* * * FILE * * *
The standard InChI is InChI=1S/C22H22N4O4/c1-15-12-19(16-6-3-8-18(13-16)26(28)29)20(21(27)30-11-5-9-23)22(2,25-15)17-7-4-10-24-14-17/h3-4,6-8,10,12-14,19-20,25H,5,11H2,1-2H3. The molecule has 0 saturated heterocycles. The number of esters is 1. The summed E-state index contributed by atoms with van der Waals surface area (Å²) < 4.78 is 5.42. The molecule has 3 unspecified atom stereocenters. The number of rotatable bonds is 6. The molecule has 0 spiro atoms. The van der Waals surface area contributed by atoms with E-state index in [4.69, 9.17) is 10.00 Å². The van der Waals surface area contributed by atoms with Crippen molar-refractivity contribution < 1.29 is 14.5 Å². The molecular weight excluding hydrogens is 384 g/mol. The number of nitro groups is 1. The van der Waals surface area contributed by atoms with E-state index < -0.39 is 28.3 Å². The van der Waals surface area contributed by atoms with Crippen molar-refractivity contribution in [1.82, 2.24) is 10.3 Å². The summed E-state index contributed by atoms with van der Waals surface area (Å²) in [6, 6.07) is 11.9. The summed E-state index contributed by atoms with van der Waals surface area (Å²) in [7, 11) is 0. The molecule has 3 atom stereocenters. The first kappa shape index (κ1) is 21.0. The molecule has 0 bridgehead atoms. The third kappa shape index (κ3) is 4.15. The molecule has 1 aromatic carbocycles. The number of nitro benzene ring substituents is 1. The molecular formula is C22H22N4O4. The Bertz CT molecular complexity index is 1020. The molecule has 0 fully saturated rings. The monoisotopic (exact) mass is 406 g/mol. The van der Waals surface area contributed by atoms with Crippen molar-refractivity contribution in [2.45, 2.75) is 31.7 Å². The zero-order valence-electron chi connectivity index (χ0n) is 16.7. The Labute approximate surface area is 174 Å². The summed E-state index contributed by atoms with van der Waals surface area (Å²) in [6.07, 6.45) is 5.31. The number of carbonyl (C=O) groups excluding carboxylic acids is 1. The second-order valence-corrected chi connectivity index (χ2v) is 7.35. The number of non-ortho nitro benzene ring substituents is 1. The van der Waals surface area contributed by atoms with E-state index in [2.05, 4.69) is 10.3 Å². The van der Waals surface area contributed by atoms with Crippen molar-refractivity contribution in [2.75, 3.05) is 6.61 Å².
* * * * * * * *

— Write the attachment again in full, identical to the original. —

The standard InChI is InChI=1S/C22H22N4O4/c1-15-12-19(16-6-3-8-18(13-16)26(28)29)20(21(27)30-11-5-9-23)22(2,25-15)17-7-4-10-24-14-17/h3-4,6-8,10,12-14,19-20,25H,5,11H2,1-2H3. The molecule has 0 saturated heterocycles. The number of esters is 1. The summed E-state index contributed by atoms with van der Waals surface area (Å²) < 4.78 is 5.42. The molecule has 3 unspecified atom stereocenters. The number of rotatable bonds is 6. The molecule has 0 spiro atoms. The van der Waals surface area contributed by atoms with E-state index in [4.69, 9.17) is 10.00 Å². The van der Waals surface area contributed by atoms with Crippen molar-refractivity contribution < 1.29 is 14.5 Å². The molecular weight excluding hydrogens is 384 g/mol. The number of nitro groups is 1. The van der Waals surface area contributed by atoms with E-state index < -0.39 is 28.3 Å². The van der Waals surface area contributed by atoms with Crippen molar-refractivity contribution in [1.82, 2.24) is 10.3 Å². The summed E-state index contributed by atoms with van der Waals surface area (Å²) in [6, 6.07) is 11.9. The summed E-state index contributed by atoms with van der Waals surface area (Å²) in [7, 11) is 0. The molecule has 3 atom stereocenters. The first kappa shape index (κ1) is 21.0. The molecule has 0 bridgehead atoms. The third kappa shape index (κ3) is 4.15. The molecule has 1 aromatic carbocycles. The number of nitro benzene ring substituents is 1. The molecular formula is C22H22N4O4. The Bertz CT molecular complexity index is 1020. The molecule has 0 fully saturated rings. The monoisotopic (exact) mass is 406 g/mol. The van der Waals surface area contributed by atoms with Crippen molar-refractivity contribution in [2.45, 2.75) is 31.7 Å². The zero-order valence-electron chi connectivity index (χ0n) is 16.7. The Labute approximate surface area is 174 Å². The summed E-state index contributed by atoms with van der Waals surface area (Å²) in [6.07, 6.45) is 5.31. The number of carbonyl (C=O) groups excluding carboxylic acids is 1. The second-order valence-corrected chi connectivity index (χ2v) is 7.35. The number of non-ortho nitro benzene ring substituents is 1. The van der Waals surface area contributed by atoms with E-state index in [2.05, 4.69) is 10.3 Å². The van der Waals surface area contributed by atoms with Crippen molar-refractivity contribution in [2.75, 3.05) is 6.61 Å².